The Harlem Renaissance was a huge cultural movement for the culture of African Americans. Embracing the various aspects of art, many sought to envision what linked black peoples’ relationship to their heritage and to each other. Langston Hughes was one of the many founders of such a cultural movement. Hughes was very unique when it came to his use of jazz rhythms and dialect in portraying the life of urban blacks through his poetry, stories, and plays. By examining 2 poems by Langston Hughes, this essay will demonstrate how he criticized racism in Harlem, New York.
Langston Hughes was born James Langston Hughes February 1, 1902 in Joplin, Missouri. Hughes parents divorced when she was still a young child. Hughes father later then moved to Mexico. He was raised by his grandmother up until the age of 13 then moved to Lincoln, Illinois to live with his mother and her husband. Hughes attended Columbia University but left about a year after. He was a poet, writer and playwright, in addition to writing a popular column for the Chicago Defender. His poetry was published by Vachel Linday.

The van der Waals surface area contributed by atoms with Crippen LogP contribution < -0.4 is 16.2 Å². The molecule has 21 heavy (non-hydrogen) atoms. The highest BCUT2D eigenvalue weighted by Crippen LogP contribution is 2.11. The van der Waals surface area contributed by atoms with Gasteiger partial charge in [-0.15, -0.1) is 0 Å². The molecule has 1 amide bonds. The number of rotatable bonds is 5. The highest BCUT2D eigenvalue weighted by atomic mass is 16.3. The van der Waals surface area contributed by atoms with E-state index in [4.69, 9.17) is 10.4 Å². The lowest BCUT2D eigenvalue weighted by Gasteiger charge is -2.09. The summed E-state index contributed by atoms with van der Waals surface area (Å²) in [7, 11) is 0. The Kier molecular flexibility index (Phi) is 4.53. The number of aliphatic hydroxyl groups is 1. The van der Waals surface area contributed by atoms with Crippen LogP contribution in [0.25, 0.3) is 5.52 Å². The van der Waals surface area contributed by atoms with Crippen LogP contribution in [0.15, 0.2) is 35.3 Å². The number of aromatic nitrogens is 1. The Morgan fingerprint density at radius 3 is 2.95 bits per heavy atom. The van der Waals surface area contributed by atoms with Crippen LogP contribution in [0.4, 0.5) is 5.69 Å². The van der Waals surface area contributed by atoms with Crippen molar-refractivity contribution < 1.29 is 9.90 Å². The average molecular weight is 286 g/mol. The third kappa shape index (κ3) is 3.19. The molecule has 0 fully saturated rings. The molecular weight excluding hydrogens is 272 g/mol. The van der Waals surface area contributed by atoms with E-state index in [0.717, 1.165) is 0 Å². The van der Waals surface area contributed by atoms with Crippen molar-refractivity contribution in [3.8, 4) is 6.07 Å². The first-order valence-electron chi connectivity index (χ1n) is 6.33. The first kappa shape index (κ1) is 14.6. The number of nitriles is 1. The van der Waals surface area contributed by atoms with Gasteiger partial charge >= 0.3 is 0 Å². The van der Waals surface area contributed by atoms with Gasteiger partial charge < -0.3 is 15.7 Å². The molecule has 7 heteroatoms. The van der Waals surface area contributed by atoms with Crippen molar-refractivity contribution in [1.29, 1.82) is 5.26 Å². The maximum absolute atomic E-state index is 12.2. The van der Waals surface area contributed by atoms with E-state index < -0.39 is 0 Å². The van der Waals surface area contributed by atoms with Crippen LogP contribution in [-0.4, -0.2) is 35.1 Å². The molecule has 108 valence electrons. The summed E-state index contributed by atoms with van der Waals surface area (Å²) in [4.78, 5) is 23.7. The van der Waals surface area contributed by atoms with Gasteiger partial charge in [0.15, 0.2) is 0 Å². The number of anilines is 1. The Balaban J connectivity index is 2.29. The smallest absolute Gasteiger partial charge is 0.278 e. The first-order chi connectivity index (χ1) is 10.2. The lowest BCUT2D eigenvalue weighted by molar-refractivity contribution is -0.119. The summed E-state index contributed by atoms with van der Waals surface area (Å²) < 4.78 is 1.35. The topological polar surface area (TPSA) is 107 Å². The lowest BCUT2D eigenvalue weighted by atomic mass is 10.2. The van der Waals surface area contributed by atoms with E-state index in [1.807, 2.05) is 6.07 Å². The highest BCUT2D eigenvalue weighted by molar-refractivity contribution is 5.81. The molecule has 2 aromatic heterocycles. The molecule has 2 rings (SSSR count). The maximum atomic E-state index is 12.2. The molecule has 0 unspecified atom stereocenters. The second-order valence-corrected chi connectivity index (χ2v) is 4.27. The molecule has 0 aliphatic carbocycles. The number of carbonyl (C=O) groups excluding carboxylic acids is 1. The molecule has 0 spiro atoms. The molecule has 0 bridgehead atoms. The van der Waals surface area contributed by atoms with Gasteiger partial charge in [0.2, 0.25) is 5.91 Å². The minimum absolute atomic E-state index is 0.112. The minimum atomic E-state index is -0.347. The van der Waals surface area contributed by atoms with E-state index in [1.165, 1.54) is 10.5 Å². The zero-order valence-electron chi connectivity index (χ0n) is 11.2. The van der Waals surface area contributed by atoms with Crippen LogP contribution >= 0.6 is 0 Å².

Langston Hughes was one of the most significant writers and thinkers of the Harlem Renaissance. Hughes' rare style of writing was encouraged by his life experiences in New York City's Harlem, which was a predominately African American neighborhood. His legendary works contributed to American literature and politics. Hughes had such a strong sense of racial pride. Through his poetry and various works he promoted equality; he was not a fan of racism and injustice just like many African Americans.
Through his writing he assisted the next generations, by capturing the scene of the Harlem life in the early 20th century. Harlem was a major focus in several of Hughes writings and also served as an inspiration for many others. Hughes was very much involved in the Harlem area. In 1938 Hughes founded “The Harlem Suitcase...